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Tuesday, June 23, 2020

Introduction to the book of Amos[1]


Amos was a sheep breeder of Tekoa in Judah, who delivered his oracles in the Northern Kingdom during the prosperous reign of Jeroboam II (786–746 B.C.). He prophesied in Israel at the great cult center of Bethel, from which he was finally expelled by the priest in charge of this royal sanctuary. The poetry of Amos, who denounces the hollow prosperity of the Northern Kingdom, is filled with imagery and language taken from his own pastoral background. The book is an anthology of his oracles and was compiled either by the prophet or by some of his disciples. The prophecy begins with a sweeping indictment of Damascus, Philistia, Tyre, and Edom; but the forthright herdsman saves his climactic denunciation for Israel, whose injustice and idolatry are sins against the light granted to her. Israel could indeed expect the day of the Lord, but it would be a day of darkness and not light. When Amos prophesied the overthrow of the sanctuary, the fall of the royal house, and the captivity of the people, it was more than Israelite officialdom could bear. The priest of Bethel drove Amos from the shrine—but not before hearing a terrible sentence pronounced upon himself. Amos is a prophet of divine judgment, and the sovereignty of the Lord in nature and history dominates his thought. But he was no innovator; his conservatism was in keeping with the whole prophetic tradition calling the people back to the high moral and religious demands of the Lord’s revelation. Amos’s message stands as one of the most powerful voices ever to challenge hypocrisy and injustice. He boldly indicts kings, priests, and leaders. He stresses the importance and the divine origin of the prophetic word; one must either heed that word in its entirety or suffer its disappearance. Religion without justice is an affront to the God of Israel and, far from appeasing God, can only provoke divine wrath. The Lord is not some petty national god but the sovereign creator of the cosmos. Amos alludes to historical forces at work through which God would exercise judgment on Israel. Several times he mentions deportation as the fate that awaits the people and their corrupt leaders, a standard tactic of Assyrian foreign policy during this period. Through the prophetic word and various natural disasters, the Lord has tried to bring Israel to repentance, but to no avail. Israel’s rebelliousness has exhausted the divine patience and the destruction of Israel as a nation and as God’s people is inevitable. As it is presented in this book, Amos’s message is one of almost unrelieved gloom. A later appendix, however, ends the book on a hopeful note, looking beyond the judgment that had already taken place in fulfillment of Amos’s word.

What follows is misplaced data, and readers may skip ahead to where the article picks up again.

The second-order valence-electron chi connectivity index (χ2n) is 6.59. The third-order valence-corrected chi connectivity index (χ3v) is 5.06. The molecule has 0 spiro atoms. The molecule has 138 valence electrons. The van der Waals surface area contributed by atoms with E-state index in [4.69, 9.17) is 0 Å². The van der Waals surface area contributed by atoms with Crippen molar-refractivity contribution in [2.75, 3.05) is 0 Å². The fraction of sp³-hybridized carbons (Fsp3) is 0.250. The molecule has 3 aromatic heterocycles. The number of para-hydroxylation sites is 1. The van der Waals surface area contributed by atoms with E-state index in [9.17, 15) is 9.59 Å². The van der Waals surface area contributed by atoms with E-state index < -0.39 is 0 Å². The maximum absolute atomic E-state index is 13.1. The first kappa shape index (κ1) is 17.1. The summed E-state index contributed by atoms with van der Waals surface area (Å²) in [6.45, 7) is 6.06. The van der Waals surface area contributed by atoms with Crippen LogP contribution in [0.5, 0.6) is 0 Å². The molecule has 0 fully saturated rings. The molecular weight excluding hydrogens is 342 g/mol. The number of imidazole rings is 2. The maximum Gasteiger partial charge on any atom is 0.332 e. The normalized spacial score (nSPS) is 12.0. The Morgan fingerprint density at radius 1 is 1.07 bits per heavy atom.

JUNE 23 Tuesday in the Octave of the Sacred Heart of Jesus

ST. JOHN’S EVE-WIDOWS DAY

 

Amos, Chapter 3, Verse 8

The lion has roared, who would not fear? The Lord GOD has spoken, who would not prophesy?

 Have you ever visited a zoo and heard the lion roar? Your heart quickens and your body is ready for action. Have your hearts become complacent? If so, let us hear the roar of the lion of Judah, our Lord Jesus Christ, and be ever ready to do the work of the Holy Spirit.

 

The LORD is my shepherd; there is nothing I lack. In green pastures he makes me lie down; to still waters he leads me; he restores my soul. He guides me along right paths for the sake of his name. Even though I walk through the valley of the shadow of death, I will fear no evil, for you are with me; your rod and your staff comfort me. You set a table before me in front of my enemies; You anoint my head with oil; my cup overflows. Indeed, goodness and mercy will pursue me all the days of my life; I will dwell in the house of the LORD for endless days.